On newsletter economics. Perhaps, digital media growth was intended to be slow and methodical. It could be said that the best models for media are devoid of venture capital. Without it, publishers would have to grow their audiences reader by reader, transaction by transaction. For many newsletter-driven media companies, this has been the method. Building a moat around a product once involved volume by way of Facebook and Google; today it means building a world without either. Customer acquisition principles in the realms of direct-to-consumer products and independent media are quite similar. Capital efficiency and acquisition independence are the aims of each industry. The races are long and unceremonious but the benefits of organic growth remain the treasure at the end of the rainbow.
In 2016, WIRED published an article entitled The Blissfully Slow World of Internet Newsletters. In the article, it discusses a few of the pivotal email-driven media publications of this era (2015-2019):
This isn’t a new digital gold mine poised to monetize all our eyeballs. Sure, there are some professional-class newsletters. Ben Thompson’s Stratechery costs $100 a year. Lena Dunham’s Lenny Letter has 400,000 subscribers; theSkimm, a news summarizer, has over 1.5 million. But from what I’ve seen, more newsletters are in the long tail—publishing for audiences from the single-digit thousands to the dozens. They’re engineered not for virality but originality: It’s a chance to listen in while someone thinks out loud.
Today, nearly every major digital publication has a newsletter strategy. Condé Nast just announced that they’ll be launching a new vertical called “Vogue Business.” And they aren’t the only ones. The power of the email medium is two-fold, it’s independent of the aggregators and it helps to develop 1:1 relationships with community members. Stratechery’s Ben Thompson is the authority on aggregation theory. In his view, brands and publishers are not truly safe unless they can operate independently. In today’s member letter, he wrote:
What is clear, though, is that the only way to build a thriving business in a space dominated by an Aggregator is to go around them, not to work with them. In the case of publishers, that means subscriptions, or finding ways to monetize, like the Ringer, beyond text. For web properties it means building destination sites that are not completely reliant on Google.
For many in the media industry, “going around” an aggregator means that newsletters are a key component for the hedge against the duopoly of Facebook and Google. In a recent blog post by David Perrell wrote: “Powered by organic distribution, “Need Content” publishers are armed with competitive advantages that cannot be bought on Facebook, Instagram, Google, or Amazon. Brand loyalty, trust and credibility can’t be bought. It must be earned over time.” While Amazon is competing against the duopoly in product discovery, the newsletter media industry and its enablers (Mailchimp, Substack, Memberful) are helping media companies compete for readership loyalty. There are essentially three types of newsletter products:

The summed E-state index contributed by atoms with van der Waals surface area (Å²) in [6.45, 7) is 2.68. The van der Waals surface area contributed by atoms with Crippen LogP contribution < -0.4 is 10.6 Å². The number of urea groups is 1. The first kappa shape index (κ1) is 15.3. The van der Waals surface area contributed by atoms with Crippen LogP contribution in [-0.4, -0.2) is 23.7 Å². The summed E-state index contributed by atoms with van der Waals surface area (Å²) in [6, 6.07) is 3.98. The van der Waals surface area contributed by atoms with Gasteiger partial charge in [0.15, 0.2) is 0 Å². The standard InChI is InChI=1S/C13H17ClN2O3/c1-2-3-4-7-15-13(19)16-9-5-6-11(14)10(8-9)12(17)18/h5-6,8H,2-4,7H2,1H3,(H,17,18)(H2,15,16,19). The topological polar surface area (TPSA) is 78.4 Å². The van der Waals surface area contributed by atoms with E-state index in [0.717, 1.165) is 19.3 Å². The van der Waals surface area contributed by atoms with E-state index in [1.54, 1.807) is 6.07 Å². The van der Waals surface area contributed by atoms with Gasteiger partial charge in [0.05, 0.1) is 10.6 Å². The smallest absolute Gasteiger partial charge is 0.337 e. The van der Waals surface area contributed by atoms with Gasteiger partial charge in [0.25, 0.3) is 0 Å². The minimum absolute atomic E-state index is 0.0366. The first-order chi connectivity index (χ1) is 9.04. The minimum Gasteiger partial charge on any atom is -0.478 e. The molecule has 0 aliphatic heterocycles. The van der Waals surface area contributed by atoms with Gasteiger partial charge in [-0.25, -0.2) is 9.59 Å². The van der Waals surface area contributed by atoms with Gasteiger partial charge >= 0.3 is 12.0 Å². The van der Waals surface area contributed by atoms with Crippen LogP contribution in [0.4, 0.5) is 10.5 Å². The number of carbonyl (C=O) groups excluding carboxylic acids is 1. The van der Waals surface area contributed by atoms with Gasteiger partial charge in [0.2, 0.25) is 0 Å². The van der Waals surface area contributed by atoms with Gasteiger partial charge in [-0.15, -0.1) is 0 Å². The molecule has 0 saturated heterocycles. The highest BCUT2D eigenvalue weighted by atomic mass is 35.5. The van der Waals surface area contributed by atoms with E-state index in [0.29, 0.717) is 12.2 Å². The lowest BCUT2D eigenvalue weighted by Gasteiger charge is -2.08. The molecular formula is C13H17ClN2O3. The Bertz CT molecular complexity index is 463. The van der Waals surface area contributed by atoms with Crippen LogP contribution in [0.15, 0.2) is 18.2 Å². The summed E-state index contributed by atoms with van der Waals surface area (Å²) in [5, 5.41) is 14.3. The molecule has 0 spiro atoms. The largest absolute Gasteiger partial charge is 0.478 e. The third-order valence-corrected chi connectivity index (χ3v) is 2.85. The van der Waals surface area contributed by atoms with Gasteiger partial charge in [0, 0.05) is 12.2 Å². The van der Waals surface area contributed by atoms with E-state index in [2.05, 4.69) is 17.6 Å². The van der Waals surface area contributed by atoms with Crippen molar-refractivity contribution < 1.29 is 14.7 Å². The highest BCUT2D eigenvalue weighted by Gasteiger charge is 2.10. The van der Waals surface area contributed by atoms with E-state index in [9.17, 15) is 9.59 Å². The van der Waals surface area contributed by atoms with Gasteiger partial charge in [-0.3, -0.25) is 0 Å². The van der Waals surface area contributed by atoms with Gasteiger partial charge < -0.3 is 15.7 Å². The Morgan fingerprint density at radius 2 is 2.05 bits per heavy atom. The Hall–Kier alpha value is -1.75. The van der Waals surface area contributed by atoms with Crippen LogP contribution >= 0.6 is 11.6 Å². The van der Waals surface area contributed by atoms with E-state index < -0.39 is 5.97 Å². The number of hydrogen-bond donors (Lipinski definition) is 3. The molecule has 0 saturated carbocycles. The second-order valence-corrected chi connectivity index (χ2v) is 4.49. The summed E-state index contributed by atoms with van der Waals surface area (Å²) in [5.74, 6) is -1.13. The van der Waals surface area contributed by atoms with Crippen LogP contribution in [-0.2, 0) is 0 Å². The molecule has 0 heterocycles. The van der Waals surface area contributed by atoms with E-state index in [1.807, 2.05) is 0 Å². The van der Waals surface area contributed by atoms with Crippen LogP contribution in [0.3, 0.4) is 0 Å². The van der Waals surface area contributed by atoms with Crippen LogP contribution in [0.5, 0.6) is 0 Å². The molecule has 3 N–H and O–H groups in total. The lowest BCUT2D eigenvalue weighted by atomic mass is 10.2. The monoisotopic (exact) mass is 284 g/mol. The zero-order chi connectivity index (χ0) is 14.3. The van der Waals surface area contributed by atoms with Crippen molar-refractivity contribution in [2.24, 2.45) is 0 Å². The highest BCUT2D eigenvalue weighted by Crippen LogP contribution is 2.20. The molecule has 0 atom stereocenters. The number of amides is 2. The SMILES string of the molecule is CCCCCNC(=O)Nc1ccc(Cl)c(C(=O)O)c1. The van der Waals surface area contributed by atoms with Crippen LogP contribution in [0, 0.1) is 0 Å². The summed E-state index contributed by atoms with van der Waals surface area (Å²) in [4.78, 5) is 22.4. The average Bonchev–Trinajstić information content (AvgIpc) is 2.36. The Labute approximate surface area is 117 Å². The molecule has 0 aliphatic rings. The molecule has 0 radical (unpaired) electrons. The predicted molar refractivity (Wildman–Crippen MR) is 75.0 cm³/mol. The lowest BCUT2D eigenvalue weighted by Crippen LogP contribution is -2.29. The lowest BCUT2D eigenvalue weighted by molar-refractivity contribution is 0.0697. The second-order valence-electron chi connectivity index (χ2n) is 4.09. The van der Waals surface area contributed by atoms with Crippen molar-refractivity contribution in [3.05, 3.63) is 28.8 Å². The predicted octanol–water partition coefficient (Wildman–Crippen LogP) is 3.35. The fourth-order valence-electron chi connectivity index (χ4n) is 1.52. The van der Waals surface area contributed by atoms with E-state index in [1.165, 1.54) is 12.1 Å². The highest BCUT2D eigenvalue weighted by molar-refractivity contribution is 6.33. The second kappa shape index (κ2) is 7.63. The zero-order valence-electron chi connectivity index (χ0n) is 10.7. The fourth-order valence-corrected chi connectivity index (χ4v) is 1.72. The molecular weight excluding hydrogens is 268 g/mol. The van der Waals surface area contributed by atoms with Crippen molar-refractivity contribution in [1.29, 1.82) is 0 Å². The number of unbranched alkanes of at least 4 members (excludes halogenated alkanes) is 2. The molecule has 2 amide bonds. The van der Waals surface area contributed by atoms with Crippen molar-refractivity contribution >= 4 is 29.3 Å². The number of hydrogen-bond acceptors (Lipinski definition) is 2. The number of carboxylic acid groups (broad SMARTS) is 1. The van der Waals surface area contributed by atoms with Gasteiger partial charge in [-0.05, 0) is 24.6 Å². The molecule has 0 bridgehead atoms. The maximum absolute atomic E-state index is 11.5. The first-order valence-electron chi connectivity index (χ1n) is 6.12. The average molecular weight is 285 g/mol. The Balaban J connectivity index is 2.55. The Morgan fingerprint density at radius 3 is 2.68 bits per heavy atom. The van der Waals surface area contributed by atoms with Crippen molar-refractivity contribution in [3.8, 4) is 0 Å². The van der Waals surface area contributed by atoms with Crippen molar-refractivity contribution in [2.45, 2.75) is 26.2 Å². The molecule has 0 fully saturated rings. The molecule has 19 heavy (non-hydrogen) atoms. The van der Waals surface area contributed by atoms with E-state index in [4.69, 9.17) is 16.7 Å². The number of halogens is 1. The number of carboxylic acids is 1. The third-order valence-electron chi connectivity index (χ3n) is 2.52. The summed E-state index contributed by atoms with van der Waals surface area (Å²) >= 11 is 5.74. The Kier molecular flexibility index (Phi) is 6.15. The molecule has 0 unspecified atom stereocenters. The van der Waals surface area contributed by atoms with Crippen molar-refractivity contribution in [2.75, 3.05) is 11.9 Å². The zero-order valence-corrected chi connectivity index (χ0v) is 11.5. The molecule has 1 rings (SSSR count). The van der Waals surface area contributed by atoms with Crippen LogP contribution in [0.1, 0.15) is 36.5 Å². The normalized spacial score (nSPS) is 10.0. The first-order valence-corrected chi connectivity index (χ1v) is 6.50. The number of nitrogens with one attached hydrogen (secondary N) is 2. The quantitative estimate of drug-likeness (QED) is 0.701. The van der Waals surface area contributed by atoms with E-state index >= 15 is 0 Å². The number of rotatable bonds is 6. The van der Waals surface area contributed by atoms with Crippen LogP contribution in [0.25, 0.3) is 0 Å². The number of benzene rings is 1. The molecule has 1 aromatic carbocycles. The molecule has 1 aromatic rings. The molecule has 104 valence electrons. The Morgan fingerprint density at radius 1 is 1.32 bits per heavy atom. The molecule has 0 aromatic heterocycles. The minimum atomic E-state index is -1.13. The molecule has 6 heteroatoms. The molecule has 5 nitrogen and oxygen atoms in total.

(1) a newsletter that provides a traffic driver to an existing site. A great example of this is Digiday’s recent foray into a thrice-weekly retail newsletter called the Digiday Retail Briefing led by Hilary Milnes. For Digiday, Milnes and team take extra care to present unique perspectives and exclusive editorials within the email product.
(2) a newsletter that operates as testing ground for future digital verticals. Look no further than today’s news that broke in the Financial Times: Vogue Business will start primarily as a newsletter, published twice a week and edited by Lauren Indvik, former editor-in-chief of Fashionista.com. There are 21 employees working on the venture, including six writers. The project is rumored to be a newsletter-driven, B2B media publication for those interested in fashion, beauty, and luxury retail. Like Paul Munford’s Lean Luxe newsletter, the publication hopes to attract the hearts and minds of modern and traditional brand insiders.
(3) The newsletter that is the medium.
While each publication is unique, for media companies like Stratechery, Loose Threads, Lean Luxe, TheSkimm, and 2PM – the primary product is the email. And the economics of these businesses have one similarity – the readers support the product in some way or another. At Lean Luxe, Founder Paul Munford supports his weekly letter by partnering with short-term, audience-focused brand sponsors. These aren’t outside advertisers. Rather, they are businesses that already exist within his ecosystem, amplifying their presence by way of his newsletter feature. Here’s what Munford had to say in a short Q&A with 2PM:
When did you see a need for a newsletter? how do you go about addressing this need?
The newsletter was the priority from day one. I chose this path because I knew that I wanted to own the relationship and have a direct line to the consumer — that that was the most fundamental thing going forward for all companies, media or otherwise.
I think plenty of media co’s are still grappling with this concept, the balance between their true customers and focus being between the end user (and that relationship) versus the advertiser. I never thought that was sustainable and have always viewed that as such a limited business model considering what you can do today as “media” operation, and how your role can now be rethought or rebuilt around that idea of more than just content.
How does your audience support your work?